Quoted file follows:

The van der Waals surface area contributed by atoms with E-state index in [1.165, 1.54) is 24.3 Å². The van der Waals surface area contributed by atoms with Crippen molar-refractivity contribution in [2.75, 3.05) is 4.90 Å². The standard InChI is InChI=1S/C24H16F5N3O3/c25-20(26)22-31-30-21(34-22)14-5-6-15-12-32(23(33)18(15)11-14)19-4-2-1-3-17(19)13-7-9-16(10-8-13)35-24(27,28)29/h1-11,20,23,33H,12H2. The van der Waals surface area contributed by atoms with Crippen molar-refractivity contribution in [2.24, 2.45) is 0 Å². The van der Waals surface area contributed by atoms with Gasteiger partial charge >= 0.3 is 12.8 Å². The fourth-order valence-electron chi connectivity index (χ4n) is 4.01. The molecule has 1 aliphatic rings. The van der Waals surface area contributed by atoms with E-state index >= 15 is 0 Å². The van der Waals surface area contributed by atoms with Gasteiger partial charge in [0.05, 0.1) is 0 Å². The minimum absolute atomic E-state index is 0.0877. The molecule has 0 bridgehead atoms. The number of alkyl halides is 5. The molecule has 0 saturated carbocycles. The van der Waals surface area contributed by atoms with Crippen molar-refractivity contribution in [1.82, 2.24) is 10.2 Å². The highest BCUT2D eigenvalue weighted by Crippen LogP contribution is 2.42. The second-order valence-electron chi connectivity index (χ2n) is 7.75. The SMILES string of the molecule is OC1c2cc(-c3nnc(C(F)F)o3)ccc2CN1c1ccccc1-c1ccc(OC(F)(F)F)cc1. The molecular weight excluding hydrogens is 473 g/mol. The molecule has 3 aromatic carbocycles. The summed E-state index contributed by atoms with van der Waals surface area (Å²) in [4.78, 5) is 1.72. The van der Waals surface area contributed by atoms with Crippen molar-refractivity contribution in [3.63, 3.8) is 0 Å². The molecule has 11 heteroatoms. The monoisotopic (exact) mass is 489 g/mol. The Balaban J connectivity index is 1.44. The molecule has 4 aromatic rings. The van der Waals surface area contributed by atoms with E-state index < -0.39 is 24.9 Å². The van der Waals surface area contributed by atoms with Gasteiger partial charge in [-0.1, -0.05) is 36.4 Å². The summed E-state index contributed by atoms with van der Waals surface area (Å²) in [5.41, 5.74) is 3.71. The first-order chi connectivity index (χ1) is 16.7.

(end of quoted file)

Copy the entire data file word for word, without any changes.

The van der Waals surface area contributed by atoms with E-state index in [1.165, 1.54) is 24.3 Å². The van der Waals surface area contributed by atoms with Crippen molar-refractivity contribution in [2.75, 3.05) is 4.90 Å². The standard InChI is InChI=1S/C24H16F5N3O3/c25-20(26)22-31-30-21(34-22)14-5-6-15-12-32(23(33)18(15)11-14)19-4-2-1-3-17(19)13-7-9-16(10-8-13)35-24(27,28)29/h1-11,20,23,33H,12H2. The van der Waals surface area contributed by atoms with Crippen molar-refractivity contribution in [2.24, 2.45) is 0 Å². The van der Waals surface area contributed by atoms with Gasteiger partial charge >= 0.3 is 12.8 Å². The fourth-order valence-electron chi connectivity index (χ4n) is 4.01. The molecule has 1 aliphatic rings. The van der Waals surface area contributed by atoms with E-state index >= 15 is 0 Å². The van der Waals surface area contributed by atoms with Gasteiger partial charge in [0.05, 0.1) is 0 Å². The minimum absolute atomic E-state index is 0.0877. The molecule has 0 bridgehead atoms. The number of alkyl halides is 5. The molecule has 0 saturated carbocycles. The van der Waals surface area contributed by atoms with Crippen molar-refractivity contribution in [1.82, 2.24) is 10.2 Å². The highest BCUT2D eigenvalue weighted by Crippen LogP contribution is 2.42. The second-order valence-electron chi connectivity index (χ2n) is 7.75. The SMILES string of the molecule is OC1c2cc(-c3nnc(C(F)F)o3)ccc2CN1c1ccccc1-c1ccc(OC(F)(F)F)cc1. The molecular weight excluding hydrogens is 473 g/mol. The molecule has 3 aromatic carbocycles. The summed E-state index contributed by atoms with van der Waals surface area (Å²) in [4.78, 5) is 1.72. The van der Waals surface area contributed by atoms with Crippen molar-refractivity contribution in [3.63, 3.8) is 0 Å². The molecule has 11 heteroatoms. The monoisotopic (exact) mass is 489 g/mol. The Balaban J connectivity index is 1.44. The molecule has 4 aromatic rings. The van der Waals surface area contributed by atoms with E-state index < -0.39 is 24.9 Å². The van der Waals surface area contributed by atoms with Gasteiger partial charge in [-0.1, -0.05) is 36.4 Å². The summed E-state index contributed by atoms with van der Waals surface area (Å²) in [5.41, 5.74) is 3.71. The first-order chi connectivity index (χ1) is 16.7.